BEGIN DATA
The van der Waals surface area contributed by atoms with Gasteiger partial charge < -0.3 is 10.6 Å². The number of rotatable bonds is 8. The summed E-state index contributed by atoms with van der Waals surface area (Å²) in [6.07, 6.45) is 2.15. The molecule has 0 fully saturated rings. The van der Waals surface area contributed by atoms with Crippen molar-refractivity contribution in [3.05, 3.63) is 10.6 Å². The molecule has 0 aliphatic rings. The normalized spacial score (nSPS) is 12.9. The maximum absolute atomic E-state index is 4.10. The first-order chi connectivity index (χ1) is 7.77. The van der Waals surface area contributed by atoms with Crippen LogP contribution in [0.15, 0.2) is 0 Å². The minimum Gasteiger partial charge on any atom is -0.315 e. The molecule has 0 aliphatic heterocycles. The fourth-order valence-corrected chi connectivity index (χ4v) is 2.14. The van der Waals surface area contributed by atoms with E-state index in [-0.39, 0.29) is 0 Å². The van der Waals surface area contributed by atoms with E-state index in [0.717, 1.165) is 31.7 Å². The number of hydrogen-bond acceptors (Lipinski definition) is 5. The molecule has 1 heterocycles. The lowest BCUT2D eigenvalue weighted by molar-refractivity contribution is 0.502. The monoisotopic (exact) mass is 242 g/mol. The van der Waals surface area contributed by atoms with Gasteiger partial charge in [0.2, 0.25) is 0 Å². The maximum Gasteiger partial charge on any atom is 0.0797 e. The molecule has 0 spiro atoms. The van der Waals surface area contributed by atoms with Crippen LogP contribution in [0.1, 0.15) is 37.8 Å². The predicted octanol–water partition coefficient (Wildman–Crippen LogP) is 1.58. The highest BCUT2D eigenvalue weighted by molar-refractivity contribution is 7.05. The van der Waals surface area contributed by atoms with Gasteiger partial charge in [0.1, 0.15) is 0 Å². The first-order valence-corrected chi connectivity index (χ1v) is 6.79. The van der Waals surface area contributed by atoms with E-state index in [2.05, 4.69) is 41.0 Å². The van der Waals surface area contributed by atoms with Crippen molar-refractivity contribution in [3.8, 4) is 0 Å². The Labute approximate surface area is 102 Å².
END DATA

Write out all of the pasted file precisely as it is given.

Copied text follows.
The van der Waals surface area contributed by atoms with Gasteiger partial charge < -0.3 is 10.6 Å². The number of rotatable bonds is 8. The summed E-state index contributed by atoms with van der Waals surface area (Å²) in [6.07, 6.45) is 2.15. The molecule has 0 fully saturated rings. The van der Waals surface area contributed by atoms with Crippen molar-refractivity contribution in [3.05, 3.63) is 10.6 Å². The molecule has 0 aliphatic rings. The normalized spacial score (nSPS) is 12.9. The maximum absolute atomic E-state index is 4.10. The first-order chi connectivity index (χ1) is 7.77. The van der Waals surface area contributed by atoms with Crippen LogP contribution in [0.15, 0.2) is 0 Å². The minimum Gasteiger partial charge on any atom is -0.315 e. The molecule has 0 aliphatic heterocycles. The fourth-order valence-corrected chi connectivity index (χ4v) is 2.14. The van der Waals surface area contributed by atoms with E-state index in [-0.39, 0.29) is 0 Å². The van der Waals surface area contributed by atoms with E-state index in [0.717, 1.165) is 31.7 Å². The number of hydrogen-bond acceptors (Lipinski definition) is 5. The molecule has 1 heterocycles. The lowest BCUT2D eigenvalue weighted by molar-refractivity contribution is 0.502. The monoisotopic (exact) mass is 242 g/mol. The van der Waals surface area contributed by atoms with Gasteiger partial charge in [0.2, 0.25) is 0 Å². The maximum Gasteiger partial charge on any atom is 0.0797 e. The molecule has 0 spiro atoms. The van der Waals surface area contributed by atoms with Crippen LogP contribution in [0.1, 0.15) is 37.8 Å². The predicted octanol–water partition coefficient (Wildman–Crippen LogP) is 1.58. The highest BCUT2D eigenvalue weighted by molar-refractivity contribution is 7.05. The van der Waals surface area contributed by atoms with Gasteiger partial charge in [0.1, 0.15) is 0 Å². The first-order valence-corrected chi connectivity index (χ1v) is 6.79. The van der Waals surface area contributed by atoms with E-state index in [2.05, 4.69) is 41.0 Å². The van der Waals surface area contributed by atoms with Crippen molar-refractivity contribution in [3.8, 4) is 0 Å². The Labute approximate surface area is 102 Å².